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Chapter 1- Ethical Theories- James Rachels: Egoism and Moral Scepticism February 28, 2009

Filed under: itethic — hikaru011 @ 11:31 am
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Otsuka Hikaru
ITETHIC

Book: Contemporary Moral Problems
Book Review: Chapter 1- Ethical Theories- James Rachels: Egoism and Moral Scepticism
Library Reference: N/A
Internet Reference: N/A
Learning Expectation:

• I expect to learn the definition of Egoism

• I expect to learn what is Moral skepticism

• Psychological egoism

• Ethical Egoism
Quote:
“The legend of Gyges is about a shepherd who was said to have found a magic ring in a fissure opened by an earthquake. The ring would make its wearer invisible and thus would enable him to go anywhere and do anything undetected. Gyges use the power of the ring to gain entry to the Royal Palace where he seduced the Queen, murdered the King, and subsequently seized the throne.”
Book Review:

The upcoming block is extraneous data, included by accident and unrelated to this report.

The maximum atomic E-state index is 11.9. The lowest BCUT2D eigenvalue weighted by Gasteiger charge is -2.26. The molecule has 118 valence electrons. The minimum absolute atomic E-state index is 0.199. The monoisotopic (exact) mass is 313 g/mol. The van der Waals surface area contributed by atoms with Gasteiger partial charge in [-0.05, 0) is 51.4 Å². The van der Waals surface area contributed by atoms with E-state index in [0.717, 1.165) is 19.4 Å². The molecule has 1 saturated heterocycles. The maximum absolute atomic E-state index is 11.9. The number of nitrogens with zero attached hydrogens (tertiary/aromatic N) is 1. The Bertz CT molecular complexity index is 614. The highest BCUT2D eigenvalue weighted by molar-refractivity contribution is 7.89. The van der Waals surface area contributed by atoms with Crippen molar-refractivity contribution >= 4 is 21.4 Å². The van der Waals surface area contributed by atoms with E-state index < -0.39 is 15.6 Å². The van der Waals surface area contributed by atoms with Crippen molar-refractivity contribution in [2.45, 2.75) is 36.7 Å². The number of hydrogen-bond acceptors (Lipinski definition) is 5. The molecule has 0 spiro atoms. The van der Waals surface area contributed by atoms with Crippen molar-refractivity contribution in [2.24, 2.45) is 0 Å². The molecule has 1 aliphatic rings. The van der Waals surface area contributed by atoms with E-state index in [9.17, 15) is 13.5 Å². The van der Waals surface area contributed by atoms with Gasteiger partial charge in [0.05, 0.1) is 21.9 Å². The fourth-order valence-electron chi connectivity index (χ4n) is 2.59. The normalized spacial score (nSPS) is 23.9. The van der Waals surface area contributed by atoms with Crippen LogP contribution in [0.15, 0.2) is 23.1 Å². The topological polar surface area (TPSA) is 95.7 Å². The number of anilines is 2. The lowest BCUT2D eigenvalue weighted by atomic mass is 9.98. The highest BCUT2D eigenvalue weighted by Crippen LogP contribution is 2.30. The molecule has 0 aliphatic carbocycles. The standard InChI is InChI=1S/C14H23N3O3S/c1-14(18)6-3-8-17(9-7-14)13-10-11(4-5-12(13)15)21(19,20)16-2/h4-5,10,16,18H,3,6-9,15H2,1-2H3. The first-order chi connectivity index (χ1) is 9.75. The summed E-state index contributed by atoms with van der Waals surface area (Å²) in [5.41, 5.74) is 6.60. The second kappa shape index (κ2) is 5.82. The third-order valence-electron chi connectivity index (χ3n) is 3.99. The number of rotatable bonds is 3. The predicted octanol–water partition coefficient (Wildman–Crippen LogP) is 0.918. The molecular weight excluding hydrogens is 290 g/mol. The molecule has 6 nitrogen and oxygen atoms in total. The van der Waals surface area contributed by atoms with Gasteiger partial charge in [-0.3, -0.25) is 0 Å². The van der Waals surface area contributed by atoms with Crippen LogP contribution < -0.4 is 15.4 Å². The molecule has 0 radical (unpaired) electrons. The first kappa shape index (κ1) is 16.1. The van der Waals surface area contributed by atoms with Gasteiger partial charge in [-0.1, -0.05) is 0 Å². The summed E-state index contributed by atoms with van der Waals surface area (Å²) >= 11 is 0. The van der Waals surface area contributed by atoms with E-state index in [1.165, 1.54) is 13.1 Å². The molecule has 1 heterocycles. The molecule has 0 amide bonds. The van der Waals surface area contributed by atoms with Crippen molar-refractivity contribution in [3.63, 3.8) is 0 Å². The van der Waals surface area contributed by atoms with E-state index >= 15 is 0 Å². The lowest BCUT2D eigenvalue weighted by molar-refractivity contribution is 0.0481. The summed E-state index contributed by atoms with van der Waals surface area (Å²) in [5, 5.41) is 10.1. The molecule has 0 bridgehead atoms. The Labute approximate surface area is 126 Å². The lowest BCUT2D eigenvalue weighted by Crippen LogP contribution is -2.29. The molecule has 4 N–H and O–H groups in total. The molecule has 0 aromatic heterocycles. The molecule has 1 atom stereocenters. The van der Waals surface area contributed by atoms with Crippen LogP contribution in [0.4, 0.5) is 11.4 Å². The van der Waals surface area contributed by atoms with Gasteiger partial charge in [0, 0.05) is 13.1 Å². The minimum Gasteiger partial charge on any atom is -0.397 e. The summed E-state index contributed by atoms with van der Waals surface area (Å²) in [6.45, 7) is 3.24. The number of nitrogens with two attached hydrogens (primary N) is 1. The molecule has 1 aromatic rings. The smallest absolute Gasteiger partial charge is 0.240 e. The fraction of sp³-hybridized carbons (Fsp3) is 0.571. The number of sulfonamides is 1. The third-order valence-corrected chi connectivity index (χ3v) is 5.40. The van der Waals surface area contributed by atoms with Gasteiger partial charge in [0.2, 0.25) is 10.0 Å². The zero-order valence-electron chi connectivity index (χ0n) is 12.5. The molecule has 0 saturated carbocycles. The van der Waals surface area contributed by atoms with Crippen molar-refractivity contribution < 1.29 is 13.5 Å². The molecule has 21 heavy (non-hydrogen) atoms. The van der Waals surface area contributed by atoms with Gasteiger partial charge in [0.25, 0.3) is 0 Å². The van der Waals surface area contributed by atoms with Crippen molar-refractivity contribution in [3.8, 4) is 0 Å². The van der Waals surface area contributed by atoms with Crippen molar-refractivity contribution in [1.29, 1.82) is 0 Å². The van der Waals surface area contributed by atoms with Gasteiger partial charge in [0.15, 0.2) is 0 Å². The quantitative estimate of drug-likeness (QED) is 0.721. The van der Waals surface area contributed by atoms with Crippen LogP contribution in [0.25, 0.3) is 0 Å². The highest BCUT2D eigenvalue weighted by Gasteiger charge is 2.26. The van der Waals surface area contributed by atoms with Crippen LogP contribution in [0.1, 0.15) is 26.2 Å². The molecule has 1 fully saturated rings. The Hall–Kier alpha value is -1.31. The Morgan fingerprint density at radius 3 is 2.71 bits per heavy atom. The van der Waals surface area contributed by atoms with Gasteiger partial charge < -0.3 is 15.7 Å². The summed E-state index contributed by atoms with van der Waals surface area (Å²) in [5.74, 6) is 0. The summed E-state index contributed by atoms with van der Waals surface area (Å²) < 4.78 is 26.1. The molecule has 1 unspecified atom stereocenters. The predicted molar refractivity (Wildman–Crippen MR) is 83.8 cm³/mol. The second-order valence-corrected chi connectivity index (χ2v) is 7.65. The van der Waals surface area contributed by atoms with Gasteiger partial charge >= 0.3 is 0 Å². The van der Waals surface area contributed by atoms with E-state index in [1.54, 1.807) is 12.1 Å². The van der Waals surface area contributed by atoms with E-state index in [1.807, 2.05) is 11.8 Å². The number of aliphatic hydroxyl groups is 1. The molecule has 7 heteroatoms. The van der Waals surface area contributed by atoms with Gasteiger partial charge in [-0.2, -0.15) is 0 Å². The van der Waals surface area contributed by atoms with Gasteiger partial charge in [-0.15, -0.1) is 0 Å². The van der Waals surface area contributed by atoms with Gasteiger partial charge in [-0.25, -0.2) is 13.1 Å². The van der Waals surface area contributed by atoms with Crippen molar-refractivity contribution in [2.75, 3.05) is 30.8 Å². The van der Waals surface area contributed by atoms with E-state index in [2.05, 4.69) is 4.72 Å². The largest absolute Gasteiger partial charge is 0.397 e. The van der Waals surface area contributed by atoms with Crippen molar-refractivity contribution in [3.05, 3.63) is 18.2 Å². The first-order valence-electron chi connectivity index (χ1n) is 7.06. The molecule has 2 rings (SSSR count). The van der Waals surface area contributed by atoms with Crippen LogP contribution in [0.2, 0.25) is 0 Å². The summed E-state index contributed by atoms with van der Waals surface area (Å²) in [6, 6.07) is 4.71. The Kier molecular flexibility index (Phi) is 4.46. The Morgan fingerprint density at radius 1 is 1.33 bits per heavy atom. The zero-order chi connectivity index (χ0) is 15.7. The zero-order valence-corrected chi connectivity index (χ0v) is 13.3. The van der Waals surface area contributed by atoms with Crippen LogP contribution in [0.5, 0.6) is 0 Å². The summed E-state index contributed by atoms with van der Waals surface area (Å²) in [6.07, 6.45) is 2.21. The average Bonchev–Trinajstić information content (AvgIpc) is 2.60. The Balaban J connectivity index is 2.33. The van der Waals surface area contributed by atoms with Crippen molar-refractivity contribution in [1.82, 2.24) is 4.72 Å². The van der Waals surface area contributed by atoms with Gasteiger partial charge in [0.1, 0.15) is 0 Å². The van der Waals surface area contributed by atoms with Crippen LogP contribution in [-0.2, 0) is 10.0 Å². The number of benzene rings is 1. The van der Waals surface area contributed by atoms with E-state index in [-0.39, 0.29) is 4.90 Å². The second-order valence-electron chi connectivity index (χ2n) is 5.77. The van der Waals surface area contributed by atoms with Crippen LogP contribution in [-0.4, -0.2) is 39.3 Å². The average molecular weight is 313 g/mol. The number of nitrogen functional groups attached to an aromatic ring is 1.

The reading starts with this story, the legend of Gyges. It was about a shepherd who found a ring. The powerful ring would make the wearer invisible. He used this opportunity to enter the Palace. He killed the king and seduced the queen. He grabbed the king’s throne. Glaucon says that no one its commonly believed that would have an iron strength of mind to stand fast in doing right or keep his hands off other men’s good when he could go to a market place and grab anything that he want with the powers of a God. This explains that all of us are believed to have an ability to do wrong things if we are powerful. We will do anything that is pleasurable for us. If we know that we can have anything that we want, surely, we will grab it. Of course it can make us happy and it can make our life pleasurable. Glaucon also explains his skeptical views. These are psychological egoism, which means men are all selfish in everything that they do and the only motive from which anyone ever acts is self interest, and Ethical egoism, which means, a normative view about how men ought to act. I think psychological egoism is more likely practiced in our society today. All men are selfish. For example, we work hard to earn money. The money that we earned is for our own pleasure. Nowadays, there are less people who share their blessing with charities, and the like. It is because; we believe that what we earned is the fruit of our labor. There are also arguments for psychological egoism. First is that people never volunteer themselves unless they want to, and with unselfishness comes self satisfaction. Ethical egoism, for me, means it is like a law on which how mean supposed to act. For example, when we saw some one who’s dying and in pain, we should help him because the society tells us to do so.